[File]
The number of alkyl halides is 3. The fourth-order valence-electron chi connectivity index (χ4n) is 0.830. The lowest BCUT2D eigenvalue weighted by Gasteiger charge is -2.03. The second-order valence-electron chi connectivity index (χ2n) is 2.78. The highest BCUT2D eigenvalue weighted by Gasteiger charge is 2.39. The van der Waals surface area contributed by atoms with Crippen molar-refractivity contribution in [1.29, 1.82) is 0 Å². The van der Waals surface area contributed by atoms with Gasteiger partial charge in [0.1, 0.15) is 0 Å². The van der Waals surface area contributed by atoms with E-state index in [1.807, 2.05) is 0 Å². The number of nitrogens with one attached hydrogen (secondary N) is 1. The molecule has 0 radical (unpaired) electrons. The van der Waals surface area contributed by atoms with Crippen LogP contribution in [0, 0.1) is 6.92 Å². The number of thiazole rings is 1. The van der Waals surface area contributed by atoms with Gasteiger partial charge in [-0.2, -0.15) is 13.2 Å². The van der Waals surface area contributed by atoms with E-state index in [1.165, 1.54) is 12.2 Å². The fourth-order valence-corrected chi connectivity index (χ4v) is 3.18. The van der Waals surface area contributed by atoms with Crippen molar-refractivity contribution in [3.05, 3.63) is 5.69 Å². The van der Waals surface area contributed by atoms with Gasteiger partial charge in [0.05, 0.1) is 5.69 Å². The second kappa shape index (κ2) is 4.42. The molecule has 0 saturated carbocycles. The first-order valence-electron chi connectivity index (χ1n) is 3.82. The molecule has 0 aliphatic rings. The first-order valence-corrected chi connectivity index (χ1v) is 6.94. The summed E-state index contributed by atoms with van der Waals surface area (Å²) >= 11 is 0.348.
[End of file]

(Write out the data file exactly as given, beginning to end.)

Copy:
The number of alkyl halides is 3. The fourth-order valence-electron chi connectivity index (χ4n) is 0.830. The lowest BCUT2D eigenvalue weighted by Gasteiger charge is -2.03. The second-order valence-electron chi connectivity index (χ2n) is 2.78. The highest BCUT2D eigenvalue weighted by Gasteiger charge is 2.39. The van der Waals surface area contributed by atoms with Crippen molar-refractivity contribution in [1.29, 1.82) is 0 Å². The van der Waals surface area contributed by atoms with Gasteiger partial charge in [0.1, 0.15) is 0 Å². The van der Waals surface area contributed by atoms with E-state index in [1.807, 2.05) is 0 Å². The number of nitrogens with one attached hydrogen (secondary N) is 1. The molecule has 0 radical (unpaired) electrons. The van der Waals surface area contributed by atoms with Crippen LogP contribution in [0, 0.1) is 6.92 Å². The number of thiazole rings is 1. The van der Waals surface area contributed by atoms with Gasteiger partial charge in [-0.2, -0.15) is 13.2 Å². The van der Waals surface area contributed by atoms with E-state index in [1.165, 1.54) is 12.2 Å². The fourth-order valence-corrected chi connectivity index (χ4v) is 3.18. The van der Waals surface area contributed by atoms with Crippen molar-refractivity contribution in [3.05, 3.63) is 5.69 Å². The van der Waals surface area contributed by atoms with Gasteiger partial charge in [0.05, 0.1) is 5.69 Å². The second kappa shape index (κ2) is 4.42. The molecule has 0 saturated carbocycles. The first-order valence-electron chi connectivity index (χ1n) is 3.82. The molecule has 0 aliphatic rings. The first-order valence-corrected chi connectivity index (χ1v) is 6.94. The summed E-state index contributed by atoms with van der Waals surface area (Å²) >= 11 is 0.348.